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// Copyright (C) 2013-2017 Internet Systems Consortium, Inc. ("ISC")
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//
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// This Source Code Form is subject to the terms of the Mozilla Public
// License, v. 2.0. If a copy of the MPL was not distributed with this
// file, You can obtain one at http://mozilla.org/MPL/2.0/.
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/**
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 @page dhcpv6Hooks The Hooks API for the DHCPv6 Server

 @section dhcpv6HooksIntroduction Introduction
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 Kea features an API (the "Hooks" API) that allows user-written code to
 be integrated into Kea and called at specific points in its processing.
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 An overview of the API and a tutorial for writing such code can be found in
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 the @ref hooksdgDevelopersGuide.  Information for Kea maintainers can be
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 found in the @ref hooksComponentDeveloperGuide.
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 This manual is more specialized and is aimed at developers of hook
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 code for the DHCPv6 server. It describes each hook point, what the callouts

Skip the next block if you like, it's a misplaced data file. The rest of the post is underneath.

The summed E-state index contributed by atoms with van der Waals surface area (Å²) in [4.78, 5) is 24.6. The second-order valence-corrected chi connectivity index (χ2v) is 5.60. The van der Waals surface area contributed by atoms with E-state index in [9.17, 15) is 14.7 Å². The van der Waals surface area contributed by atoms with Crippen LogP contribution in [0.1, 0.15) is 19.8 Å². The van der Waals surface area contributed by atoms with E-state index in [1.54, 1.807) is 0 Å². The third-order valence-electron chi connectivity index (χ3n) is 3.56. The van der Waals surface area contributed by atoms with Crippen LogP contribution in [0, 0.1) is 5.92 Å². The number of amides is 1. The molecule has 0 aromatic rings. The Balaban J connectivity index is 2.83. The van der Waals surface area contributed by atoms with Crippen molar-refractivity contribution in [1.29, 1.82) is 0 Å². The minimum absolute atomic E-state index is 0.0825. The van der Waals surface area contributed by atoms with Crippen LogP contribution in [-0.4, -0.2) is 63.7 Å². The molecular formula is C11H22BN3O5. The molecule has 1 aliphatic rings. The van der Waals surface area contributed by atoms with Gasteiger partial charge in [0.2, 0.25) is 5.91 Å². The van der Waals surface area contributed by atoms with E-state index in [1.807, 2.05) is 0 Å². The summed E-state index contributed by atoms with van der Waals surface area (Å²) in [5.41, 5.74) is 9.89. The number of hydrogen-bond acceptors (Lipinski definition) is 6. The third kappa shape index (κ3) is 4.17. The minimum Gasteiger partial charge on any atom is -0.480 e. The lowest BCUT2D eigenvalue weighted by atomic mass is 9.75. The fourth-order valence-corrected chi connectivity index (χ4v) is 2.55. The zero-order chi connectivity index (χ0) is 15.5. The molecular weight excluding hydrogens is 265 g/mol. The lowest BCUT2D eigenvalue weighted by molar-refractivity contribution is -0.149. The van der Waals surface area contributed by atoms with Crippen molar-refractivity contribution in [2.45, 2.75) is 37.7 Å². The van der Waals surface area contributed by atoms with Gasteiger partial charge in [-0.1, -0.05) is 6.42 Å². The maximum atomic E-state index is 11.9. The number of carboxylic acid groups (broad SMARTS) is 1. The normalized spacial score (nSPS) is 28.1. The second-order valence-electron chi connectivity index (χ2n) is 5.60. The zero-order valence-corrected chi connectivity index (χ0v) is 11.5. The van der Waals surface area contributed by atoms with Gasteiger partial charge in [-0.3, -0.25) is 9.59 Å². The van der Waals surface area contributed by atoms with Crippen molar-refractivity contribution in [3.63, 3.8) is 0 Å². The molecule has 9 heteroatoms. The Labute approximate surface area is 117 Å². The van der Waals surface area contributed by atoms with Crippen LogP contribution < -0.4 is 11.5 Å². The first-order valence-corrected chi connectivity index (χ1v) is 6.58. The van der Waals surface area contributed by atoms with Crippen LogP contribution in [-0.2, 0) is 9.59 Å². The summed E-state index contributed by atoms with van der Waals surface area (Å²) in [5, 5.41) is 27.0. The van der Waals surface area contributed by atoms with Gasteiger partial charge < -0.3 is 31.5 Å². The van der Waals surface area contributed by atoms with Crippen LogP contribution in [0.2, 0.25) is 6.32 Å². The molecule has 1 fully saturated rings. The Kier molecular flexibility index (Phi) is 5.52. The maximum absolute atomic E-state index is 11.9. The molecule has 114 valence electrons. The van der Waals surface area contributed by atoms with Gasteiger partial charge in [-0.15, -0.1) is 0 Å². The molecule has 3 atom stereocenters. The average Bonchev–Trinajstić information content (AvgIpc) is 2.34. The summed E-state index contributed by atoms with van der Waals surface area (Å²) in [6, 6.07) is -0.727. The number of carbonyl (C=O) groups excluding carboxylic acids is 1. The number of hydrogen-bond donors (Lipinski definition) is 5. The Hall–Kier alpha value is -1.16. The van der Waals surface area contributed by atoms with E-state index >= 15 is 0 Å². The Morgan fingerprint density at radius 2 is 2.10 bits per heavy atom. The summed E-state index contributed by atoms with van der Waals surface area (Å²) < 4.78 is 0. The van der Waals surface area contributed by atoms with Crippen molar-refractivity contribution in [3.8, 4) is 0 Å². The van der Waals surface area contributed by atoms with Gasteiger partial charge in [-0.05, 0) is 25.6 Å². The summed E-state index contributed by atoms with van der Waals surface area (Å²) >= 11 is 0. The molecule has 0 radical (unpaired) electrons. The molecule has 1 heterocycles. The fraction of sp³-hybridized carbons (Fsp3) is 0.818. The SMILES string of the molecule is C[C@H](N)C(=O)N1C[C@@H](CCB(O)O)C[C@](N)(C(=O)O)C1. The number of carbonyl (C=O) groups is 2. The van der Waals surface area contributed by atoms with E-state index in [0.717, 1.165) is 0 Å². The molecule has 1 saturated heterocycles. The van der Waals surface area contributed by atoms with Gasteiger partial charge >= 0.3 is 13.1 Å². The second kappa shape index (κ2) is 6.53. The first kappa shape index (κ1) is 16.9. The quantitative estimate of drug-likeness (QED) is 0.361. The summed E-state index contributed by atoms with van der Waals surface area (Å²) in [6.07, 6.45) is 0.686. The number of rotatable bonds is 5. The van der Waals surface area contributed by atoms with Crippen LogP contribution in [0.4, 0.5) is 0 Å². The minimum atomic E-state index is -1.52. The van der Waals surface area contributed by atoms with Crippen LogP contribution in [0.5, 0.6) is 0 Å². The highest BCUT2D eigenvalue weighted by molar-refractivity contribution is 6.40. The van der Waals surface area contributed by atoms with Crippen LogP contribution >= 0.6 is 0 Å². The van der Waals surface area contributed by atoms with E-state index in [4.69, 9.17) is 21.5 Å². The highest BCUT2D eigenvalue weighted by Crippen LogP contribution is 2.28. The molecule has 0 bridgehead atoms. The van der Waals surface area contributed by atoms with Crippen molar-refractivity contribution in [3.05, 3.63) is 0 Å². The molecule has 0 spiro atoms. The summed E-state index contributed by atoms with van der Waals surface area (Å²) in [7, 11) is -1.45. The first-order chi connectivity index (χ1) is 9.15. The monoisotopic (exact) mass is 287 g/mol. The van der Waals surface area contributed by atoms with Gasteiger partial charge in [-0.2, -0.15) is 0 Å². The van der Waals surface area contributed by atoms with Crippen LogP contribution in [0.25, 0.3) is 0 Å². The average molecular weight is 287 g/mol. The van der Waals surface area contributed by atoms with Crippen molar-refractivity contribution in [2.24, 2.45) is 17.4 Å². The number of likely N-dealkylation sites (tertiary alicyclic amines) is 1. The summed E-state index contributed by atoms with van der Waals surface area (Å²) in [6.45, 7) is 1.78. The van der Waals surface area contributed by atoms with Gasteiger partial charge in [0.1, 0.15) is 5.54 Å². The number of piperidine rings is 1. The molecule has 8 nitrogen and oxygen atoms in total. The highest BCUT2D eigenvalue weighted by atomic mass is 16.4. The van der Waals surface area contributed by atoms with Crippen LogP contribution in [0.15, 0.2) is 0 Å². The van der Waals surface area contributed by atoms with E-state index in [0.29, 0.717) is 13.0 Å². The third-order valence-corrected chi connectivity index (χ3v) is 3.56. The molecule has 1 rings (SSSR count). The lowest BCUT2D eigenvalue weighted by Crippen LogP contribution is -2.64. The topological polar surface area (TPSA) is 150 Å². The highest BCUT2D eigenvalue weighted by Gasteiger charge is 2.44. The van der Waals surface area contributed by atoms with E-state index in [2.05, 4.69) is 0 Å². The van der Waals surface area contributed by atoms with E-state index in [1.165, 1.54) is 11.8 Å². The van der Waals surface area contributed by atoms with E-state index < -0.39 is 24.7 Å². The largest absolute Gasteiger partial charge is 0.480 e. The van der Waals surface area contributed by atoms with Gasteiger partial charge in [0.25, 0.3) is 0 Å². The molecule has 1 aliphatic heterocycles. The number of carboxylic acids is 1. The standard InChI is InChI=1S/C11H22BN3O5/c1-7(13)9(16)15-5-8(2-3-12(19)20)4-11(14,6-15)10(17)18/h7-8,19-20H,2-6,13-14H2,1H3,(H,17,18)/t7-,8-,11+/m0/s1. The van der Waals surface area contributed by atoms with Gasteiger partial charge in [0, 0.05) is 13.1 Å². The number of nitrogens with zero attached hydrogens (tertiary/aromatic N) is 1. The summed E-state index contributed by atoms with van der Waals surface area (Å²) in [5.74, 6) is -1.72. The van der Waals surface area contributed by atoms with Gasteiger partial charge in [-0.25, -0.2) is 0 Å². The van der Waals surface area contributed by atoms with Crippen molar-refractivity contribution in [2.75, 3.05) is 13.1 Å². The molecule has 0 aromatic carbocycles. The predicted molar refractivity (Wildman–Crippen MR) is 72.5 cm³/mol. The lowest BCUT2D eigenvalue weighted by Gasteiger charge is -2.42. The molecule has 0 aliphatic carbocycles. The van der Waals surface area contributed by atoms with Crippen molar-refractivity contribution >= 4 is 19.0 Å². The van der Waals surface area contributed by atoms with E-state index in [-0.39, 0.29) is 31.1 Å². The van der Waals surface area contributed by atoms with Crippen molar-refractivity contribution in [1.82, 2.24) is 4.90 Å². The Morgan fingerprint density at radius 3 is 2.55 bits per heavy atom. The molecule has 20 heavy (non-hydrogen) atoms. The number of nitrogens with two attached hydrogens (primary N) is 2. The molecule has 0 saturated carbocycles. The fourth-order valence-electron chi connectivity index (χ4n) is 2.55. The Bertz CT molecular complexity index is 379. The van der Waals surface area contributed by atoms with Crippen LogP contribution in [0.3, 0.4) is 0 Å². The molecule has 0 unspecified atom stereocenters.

attached to the hook are able to do, and the arguments passed to the
 callouts.  Each entry in this manual has the following information:
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 - Name of the hook point.
 - Arguments for the callout.  As well as the argument name and data type, the
   information includes the direction, which can be one of:
   - @b in - the server passes values to the callout but ignored any data
     returned.
   - @b out - the callout is expected to set this value.
   - <b>in/out</b> - the server passes a value to the callout and uses whatever
     value the callout sends back.  Note that the callout may choose not to
     do any modification, in which case the server will use whatever value
     it sent to the callout.
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 - Description of the hook. This explains where in the processing the hook
   is located, the possible actions a callout attached to this hook could take,
   and a description of the data passed to the callouts.
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 - Next step status: the action taken by the server when a callout chooses to set
    status to specified value. Actions not listed explicitly are not supported.
   If a callout sets status to unsupported value, this specific value will be
   ignored and treated as if the status was CONTINUE.
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@section dhcpv6HooksHookPoints Hooks in the DHCPv6 Server

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The following list is roughly ordered by appearance of specific hook points during
packet processing, but the exact order depends on the actual processing. Hook points
that are not specific to packet processing (e.g. lease expiration) will be added
to the end of this list.
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 @subsection dhcpv6HooksBuffer6Receive buffer6_receive

 - @b Arguments:
   - name: @b query6, type: isc::dhcp::Pkt6Ptr, direction: <b>in/out</b>